Nerves of Steel: Over the Edge

Alright, readers, it’s about to get real today in part 1 of a 2-part post, as I’m adding another post to the transparency category. I was a little hesitant to post this one up, but after discussions with several professionals in my life, I feel like it can provide some value. With that preface, here’s a story about office conflict and nerves of steel… or not.

I work in the aviation/aerospace industry, which is heavily dominated by men, and my office environment is no exception. Further, most of my colleagues are technically inclined, and I’m the only “creative” in the office. Further still, most of my colleagues are old enough to be my parents, and I’m the youngest by a minimum of 10 years. All of these differences make me an easy target for zingers, and when our entire sales staff comes together, the zingers start flying instantly. Granted, they zing each other, too, but eventually, it ends up being several against one, because it’s just easier that way. Joking and “all in good fun” are part of most office cultures, and I can generally dish it out with the best of them. However, this time, it went a little too far, and I had what I consider to be one (ok, fine, TWO) of the most unprofessional moments in my career. So what pushed me over the edge?

Going professional. Most of the time, the jokes have nothing to do with my professional ability. I can counter a comment about being too young to know what “rolodex” means with a comment about fancy coffee or Twitter. I can’t counter a comment about how long I’ve been in the industry, since most of these people have been in aviation longer than I’ve been alive. This doesn’t mean that I don’t have expertise, that I can’t provide insight, or that I’m not an authority in my subject or position. When you start taking shots at my ability to do my job, that’s a problem. When you start undermining my credibility as an educated and experienced professional, your jokes are no longer funny.

Going public. If you have an issue with a decision I’ve made or a program I’ve implemented, I’m happy to discuss the concerns in a private, professional meeting. However, while I’m standing up to give a presentation to a group of 20 is not the time to air grievances. This is particularly true if the grievance is more a matter of opinion vs. fact (“I don’t really like the color of the ad” vs. “There’s a typo on the website”). Most business books and conflict management books suggest approaching someone in private, since public events say “attack”, and make people defensive. And, it’s true, I felt attacked, and therefore, became defensive.

Going blame-crazy. I work for the parent company, and the sales meeting was for one of the child companies. Several complaints from the reps are in direct conflict with the overall company strategy, which they don’t know about. So, many reps thought that I was refusing to accommodate their requests because I just didn’t like them, didn’t want to do it, or just ignored them. In fact, it was because the requests were in direct conflict with the over-arching strategy, and what upper management had dictated. Unfortunately, the reps never heard from upper management, so they just blamed it on the one person they’d made the request to; me.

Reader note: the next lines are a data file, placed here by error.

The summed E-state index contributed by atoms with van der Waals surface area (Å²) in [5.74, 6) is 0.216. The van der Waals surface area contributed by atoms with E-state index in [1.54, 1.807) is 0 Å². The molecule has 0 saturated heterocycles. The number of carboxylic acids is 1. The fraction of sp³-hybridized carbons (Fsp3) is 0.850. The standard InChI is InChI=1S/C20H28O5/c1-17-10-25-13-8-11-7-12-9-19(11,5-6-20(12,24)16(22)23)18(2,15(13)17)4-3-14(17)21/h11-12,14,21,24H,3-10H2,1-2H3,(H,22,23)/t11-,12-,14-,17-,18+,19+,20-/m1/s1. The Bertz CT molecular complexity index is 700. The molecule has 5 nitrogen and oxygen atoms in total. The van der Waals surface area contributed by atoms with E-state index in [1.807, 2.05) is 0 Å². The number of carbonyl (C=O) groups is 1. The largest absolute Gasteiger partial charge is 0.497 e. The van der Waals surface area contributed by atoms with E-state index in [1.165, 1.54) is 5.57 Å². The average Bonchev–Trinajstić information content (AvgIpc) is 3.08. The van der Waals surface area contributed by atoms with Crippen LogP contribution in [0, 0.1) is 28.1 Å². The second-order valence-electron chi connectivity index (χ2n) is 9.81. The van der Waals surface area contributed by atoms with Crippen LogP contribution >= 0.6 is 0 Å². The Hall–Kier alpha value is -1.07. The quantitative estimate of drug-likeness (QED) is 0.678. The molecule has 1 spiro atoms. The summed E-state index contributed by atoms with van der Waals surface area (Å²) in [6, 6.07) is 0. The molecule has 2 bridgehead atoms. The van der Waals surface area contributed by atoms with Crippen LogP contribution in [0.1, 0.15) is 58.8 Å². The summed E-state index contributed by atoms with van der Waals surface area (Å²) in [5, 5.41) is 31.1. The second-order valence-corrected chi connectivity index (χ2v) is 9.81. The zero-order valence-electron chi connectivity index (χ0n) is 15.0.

Going beyond the line. As the situation escalated, I was clearly not in a position to continue the discussion in a professional manner. Instead of suggesting a recess from the discussion, it kept going. And going. We moved from a passionate discussion with a purpose, to personal shots, yelling, and throwing our hands up. I’ll take ownership of the mistake not to leave a volatile situation when I should have, and allowing myself to be pushed over the line. To me, I was afraid of looking “weak”, “wrong” or “unsure” by walking away from the table. Instead, I feel that I looked angry, explosive, and defensive, which is no better than the impression I’d give had I walked away.

I’ve re-capped the factors that contributed to the melt-down, and tomorrow’s post will give some tactics to resolve the conflicts!

9 thoughts on “Nerves of Steel: Over the Edge

  1. Yikes…I applaud your honesty to bring these issues out here. You are not the only one who has had to deal with this type of environment, but you can surely help others who have. 🙂 Looking forward to tomorrow’s post!

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  2. Thanks, Angeline! This was, fortunately, a pretty isolated incident, but several of my classmates also mentioned experiencing difficult situations similar to this one, so I thought it best to just put it out there to say, “We’ve all been there at least once!”